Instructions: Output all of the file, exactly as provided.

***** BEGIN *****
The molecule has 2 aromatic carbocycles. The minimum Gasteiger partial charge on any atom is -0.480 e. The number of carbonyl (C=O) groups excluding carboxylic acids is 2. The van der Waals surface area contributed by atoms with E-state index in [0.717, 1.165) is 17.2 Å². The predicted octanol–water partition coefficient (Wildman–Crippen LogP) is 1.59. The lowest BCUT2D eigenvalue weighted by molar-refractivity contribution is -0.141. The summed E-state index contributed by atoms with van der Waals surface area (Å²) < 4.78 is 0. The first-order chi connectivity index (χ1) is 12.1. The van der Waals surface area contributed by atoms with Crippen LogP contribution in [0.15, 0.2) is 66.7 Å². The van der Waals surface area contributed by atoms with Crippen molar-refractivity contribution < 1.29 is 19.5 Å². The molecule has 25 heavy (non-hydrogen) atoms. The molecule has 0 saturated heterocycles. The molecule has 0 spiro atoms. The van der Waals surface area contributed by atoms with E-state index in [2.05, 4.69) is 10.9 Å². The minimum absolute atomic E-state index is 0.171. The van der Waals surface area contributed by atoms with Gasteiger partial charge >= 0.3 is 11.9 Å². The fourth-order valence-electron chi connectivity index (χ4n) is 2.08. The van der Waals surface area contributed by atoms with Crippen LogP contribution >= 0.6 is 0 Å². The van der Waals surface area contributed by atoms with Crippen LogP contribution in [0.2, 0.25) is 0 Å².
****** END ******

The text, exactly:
The molecule has 2 aromatic carbocycles. The minimum Gasteiger partial charge on any atom is -0.480 e. The number of carbonyl (C=O) groups excluding carboxylic acids is 2. The van der Waals surface area contributed by atoms with E-state index in [0.717, 1.165) is 17.2 Å². The predicted octanol–water partition coefficient (Wildman–Crippen LogP) is 1.59. The lowest BCUT2D eigenvalue weighted by molar-refractivity contribution is -0.141. The summed E-state index contributed by atoms with van der Waals surface area (Å²) < 4.78 is 0. The first-order chi connectivity index (χ1) is 12.1. The van der Waals surface area contributed by atoms with Crippen LogP contribution in [0.15, 0.2) is 66.7 Å². The van der Waals surface area contributed by atoms with Crippen molar-refractivity contribution < 1.29 is 19.5 Å². The molecule has 25 heavy (non-hydrogen) atoms. The molecule has 0 saturated heterocycles. The molecule has 0 spiro atoms. The van der Waals surface area contributed by atoms with E-state index in [2.05, 4.69) is 10.9 Å². The minimum absolute atomic E-state index is 0.171. The van der Waals surface area contributed by atoms with Gasteiger partial charge >= 0.3 is 11.9 Å². The fourth-order valence-electron chi connectivity index (χ4n) is 2.08. The van der Waals surface area contributed by atoms with Crippen LogP contribution >= 0.6 is 0 Å². The van der Waals surface area contributed by atoms with Crippen LogP contribution in [0.2, 0.25) is 0 Å².